You may need to be a little more vigilant about picking off the slugs or deterring them from your garden. This year, I am testing out ducks in the garden to control the slug population. 

Choosing the Right Type of Wood Chips

It is so important that you understand what you are putting on your garden. Composted arborist wood chips with leaves included are the best to use, but not always available.

Different wood chips provide different nutrients so you will need to take notice of a few things:

Size: Fine vs. Coarse

You can use fine or coarse wood chips, but you need to be aware of the differences. Fine mulch (saw dust and small wood chips) will decompose faster and may require adding an additional layer during the growing season.

Coarse mulch (large wood chips) are great to use on top of an existing garden with a deep mulch bed, but they aren’t great as a starter mulch because they take much longer to break down.

I use fine wood chips (almost sawdust) with no leaf matter because that’s what is available to me and it works just fine as long as I add more throughout the season and add a nitrogen supplement.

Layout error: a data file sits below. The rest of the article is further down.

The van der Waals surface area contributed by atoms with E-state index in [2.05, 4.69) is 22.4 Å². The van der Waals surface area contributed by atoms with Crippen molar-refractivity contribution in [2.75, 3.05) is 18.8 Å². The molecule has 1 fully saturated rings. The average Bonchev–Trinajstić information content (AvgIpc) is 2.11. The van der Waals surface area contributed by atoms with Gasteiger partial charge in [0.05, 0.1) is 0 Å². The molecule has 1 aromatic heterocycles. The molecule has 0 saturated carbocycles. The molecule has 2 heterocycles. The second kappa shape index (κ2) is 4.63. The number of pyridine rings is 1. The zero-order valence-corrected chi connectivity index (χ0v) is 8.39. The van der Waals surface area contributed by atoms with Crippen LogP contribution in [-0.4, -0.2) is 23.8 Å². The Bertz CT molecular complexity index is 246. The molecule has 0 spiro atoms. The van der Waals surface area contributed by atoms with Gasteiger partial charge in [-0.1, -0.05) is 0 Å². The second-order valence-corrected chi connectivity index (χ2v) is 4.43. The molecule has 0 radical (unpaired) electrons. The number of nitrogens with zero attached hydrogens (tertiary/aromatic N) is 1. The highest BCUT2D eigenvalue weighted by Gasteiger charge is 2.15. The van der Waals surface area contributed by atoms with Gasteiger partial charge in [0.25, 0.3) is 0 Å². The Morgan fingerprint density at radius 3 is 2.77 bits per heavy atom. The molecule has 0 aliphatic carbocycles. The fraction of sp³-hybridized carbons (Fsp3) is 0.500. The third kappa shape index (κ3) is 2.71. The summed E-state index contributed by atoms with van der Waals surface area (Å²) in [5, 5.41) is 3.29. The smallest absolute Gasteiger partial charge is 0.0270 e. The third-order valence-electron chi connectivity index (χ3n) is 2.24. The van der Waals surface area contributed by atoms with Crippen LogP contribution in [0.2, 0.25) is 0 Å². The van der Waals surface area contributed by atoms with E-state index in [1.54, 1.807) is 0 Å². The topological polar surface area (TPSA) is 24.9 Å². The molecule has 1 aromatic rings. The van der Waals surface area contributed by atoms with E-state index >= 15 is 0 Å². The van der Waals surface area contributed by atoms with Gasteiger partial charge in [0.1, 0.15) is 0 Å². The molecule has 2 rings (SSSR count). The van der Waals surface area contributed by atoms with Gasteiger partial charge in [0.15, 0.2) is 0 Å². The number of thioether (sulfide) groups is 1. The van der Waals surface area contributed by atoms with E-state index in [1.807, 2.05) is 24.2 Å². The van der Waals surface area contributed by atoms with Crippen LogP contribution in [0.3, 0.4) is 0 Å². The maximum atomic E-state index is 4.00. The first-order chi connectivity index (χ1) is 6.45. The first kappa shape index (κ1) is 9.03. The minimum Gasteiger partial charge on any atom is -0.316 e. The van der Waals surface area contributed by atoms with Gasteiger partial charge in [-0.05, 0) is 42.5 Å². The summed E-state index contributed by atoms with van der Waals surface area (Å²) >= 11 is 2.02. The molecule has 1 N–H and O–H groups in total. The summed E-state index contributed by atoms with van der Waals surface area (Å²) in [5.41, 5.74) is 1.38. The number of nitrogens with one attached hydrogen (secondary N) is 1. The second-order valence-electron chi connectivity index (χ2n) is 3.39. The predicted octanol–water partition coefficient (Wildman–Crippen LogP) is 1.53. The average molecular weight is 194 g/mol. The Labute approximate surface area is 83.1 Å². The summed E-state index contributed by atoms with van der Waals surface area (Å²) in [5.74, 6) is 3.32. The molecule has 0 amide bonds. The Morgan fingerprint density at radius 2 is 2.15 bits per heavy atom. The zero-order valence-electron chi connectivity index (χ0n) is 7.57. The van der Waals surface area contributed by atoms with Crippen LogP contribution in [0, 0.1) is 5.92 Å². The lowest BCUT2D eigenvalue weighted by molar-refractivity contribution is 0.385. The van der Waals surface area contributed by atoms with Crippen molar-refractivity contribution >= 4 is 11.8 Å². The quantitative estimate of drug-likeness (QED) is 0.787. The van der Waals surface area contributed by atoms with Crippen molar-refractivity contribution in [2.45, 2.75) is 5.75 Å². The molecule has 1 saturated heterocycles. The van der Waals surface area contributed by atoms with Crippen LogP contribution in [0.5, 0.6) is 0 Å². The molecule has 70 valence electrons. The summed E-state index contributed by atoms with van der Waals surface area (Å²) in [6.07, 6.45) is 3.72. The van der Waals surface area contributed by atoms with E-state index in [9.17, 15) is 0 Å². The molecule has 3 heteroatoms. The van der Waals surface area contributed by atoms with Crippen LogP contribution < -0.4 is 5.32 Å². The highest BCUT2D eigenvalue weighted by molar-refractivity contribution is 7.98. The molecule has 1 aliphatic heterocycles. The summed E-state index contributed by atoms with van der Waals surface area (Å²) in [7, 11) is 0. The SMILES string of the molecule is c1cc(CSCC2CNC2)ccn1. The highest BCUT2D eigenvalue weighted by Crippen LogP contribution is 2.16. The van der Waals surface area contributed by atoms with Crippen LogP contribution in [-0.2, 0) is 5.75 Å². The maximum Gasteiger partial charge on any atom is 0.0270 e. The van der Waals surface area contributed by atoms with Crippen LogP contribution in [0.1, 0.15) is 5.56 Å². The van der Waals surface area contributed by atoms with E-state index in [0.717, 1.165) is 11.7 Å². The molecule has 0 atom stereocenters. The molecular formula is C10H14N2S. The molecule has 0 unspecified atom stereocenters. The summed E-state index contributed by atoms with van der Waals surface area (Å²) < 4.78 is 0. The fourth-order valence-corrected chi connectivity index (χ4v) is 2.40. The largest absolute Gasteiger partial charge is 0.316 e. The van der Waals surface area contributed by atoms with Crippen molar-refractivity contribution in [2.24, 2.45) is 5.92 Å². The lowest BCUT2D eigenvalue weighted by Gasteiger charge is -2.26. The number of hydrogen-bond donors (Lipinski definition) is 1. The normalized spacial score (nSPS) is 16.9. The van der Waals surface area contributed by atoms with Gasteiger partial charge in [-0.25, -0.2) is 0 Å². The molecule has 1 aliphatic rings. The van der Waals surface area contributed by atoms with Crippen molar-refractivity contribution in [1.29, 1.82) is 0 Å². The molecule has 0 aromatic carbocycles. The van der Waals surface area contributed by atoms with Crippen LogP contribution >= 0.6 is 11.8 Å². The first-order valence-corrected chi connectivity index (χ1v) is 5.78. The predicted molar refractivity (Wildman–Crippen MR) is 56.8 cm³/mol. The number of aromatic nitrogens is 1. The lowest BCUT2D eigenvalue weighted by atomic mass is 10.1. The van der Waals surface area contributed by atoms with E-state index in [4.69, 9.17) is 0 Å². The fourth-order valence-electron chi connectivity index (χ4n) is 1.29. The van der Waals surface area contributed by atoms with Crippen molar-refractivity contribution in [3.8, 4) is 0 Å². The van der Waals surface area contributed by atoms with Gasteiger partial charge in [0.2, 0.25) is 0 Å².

Fine wood chips being hauled in a truck bed trailer by an SUV.

Age: Fresh vs. composted

Wood chips for a Back to Eden garden work best when composted. 

The reasoning for this is different depending on the content of the chips. If you are using wood chips with no leaves included, then they can tie up your plants’ nitrogen. If you are using fresh wood chips with leaves, the nitrogen in the leaves could potentially burn your plants if used before composting.

Compost your wood chips for 3-6 months before adding to the garden (or at least before planting). If you add them to the top of the garden in the fall (with nothing planted), then they should be ready to go for spring planting. 

Wood Type: Hardwood vs. Softwood

Both hardwood and softwood are fine to use in a Back to Eden garden, but softwood chips will decompose more quickly. 

Nutrient Content: Carbon vs. Nitrogen

If possible, choose wood chips that have the leaf material mixed in as a nitrogen source. These wood chips need to compost before you add them to the garden or the excess nitrogen could potentially burn your plants (carbon and nitrogen is a delicate balance in the garden).